sbiddle: I used to use a WRT54g with Sveasoft firmware that supports L7. QoS works extremely well on this - simply set a rule to filter VoIP traffic (catches all of the main protocols), and set your upstream & downstream speed and it works pretty well.
Thanks very much for your comments Steve, I appreciate them.
I tried a LinkSys box that supported this kind of QoS prioritisation in 7 levels. It didn't work at all for me, the VoIP traffic was still broken up by large incoming e-mail attachments. I think the reason is that you have a TCL cable connection with huge (relative to mine) bandwidth.
I am on a wireless connection with 512kbps down and 128kbps up. The only way I have found to prevent dropouts in VoIP during incoming e-mail attachments is to ensure that any PCs on the network can ONLY USE 80% of so of the available downstream bandwidth. This leaves around 20% left over for my 2 VoIP systems.
In thinking about this, I realised it is probably because my ISP, and all the routers between the source of the VoIP packets and my router, probably do not support prioritisation based on QoS. In any case, I have no way of controlling the prioritisation of the packets sent from VFX. In the case of my other H323 VoIP system, I can control the prioritisation at both ends, but it made no difference.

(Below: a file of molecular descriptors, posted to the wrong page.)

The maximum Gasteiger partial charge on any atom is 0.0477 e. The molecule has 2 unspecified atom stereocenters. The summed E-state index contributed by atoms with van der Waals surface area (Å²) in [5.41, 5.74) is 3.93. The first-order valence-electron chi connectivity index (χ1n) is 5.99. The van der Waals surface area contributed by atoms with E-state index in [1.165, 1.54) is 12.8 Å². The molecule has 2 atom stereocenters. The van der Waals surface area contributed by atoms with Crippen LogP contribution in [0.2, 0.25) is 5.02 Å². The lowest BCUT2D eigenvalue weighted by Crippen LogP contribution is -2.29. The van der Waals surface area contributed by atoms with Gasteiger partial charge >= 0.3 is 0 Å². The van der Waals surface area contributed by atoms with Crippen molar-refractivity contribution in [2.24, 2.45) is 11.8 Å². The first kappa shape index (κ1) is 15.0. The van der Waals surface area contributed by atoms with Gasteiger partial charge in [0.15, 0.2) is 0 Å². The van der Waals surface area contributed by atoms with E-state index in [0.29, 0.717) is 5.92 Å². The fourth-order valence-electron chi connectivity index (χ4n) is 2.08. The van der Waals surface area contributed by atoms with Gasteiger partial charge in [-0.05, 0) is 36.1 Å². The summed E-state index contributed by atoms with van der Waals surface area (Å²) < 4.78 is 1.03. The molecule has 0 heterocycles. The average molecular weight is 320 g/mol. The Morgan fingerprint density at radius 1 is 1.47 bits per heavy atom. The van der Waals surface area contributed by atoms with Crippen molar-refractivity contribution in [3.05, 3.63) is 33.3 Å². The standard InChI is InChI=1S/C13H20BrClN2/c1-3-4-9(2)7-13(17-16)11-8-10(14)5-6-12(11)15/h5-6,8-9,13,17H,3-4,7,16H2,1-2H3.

If anybody has other ideas as to why this should be, I am all ears...
sbiddle: My current setup is a HP NetConnect server running ClarkConnect 4.0 that also runs my Asterisk PBX on it and CNet managed switch that supports QoS. I have ClarkConnect tagging all incoming VoIP packets and have priority given to the associated UDP ports (10001-10050 in my system) as well as QoS set for my upstream & downstream speed. This gives me perfect quality both incoming and outgoing over my TCL cable connection.
The whole QoS issue can be very complex, you only have to read some of the online forums to realise this. The downside is that unless you have QoS enabled you will suffer degredation of voice service if you try and use the interweb at the same time as talking on the phone without it.
Your current setup sounds excellent Steve, and if I had the time and other reasons to install such a server and software, I would certainly give it a try.
However, my current setup is preventing any problems on the incoming VoIP packets and it is just a small box, that plugs in and works (more-or-less).
During a long conversation my wife had on the phone just now, I was repeatedly loading pages from Geekzone and she didn't notice any dropouts at all. That's the most important thing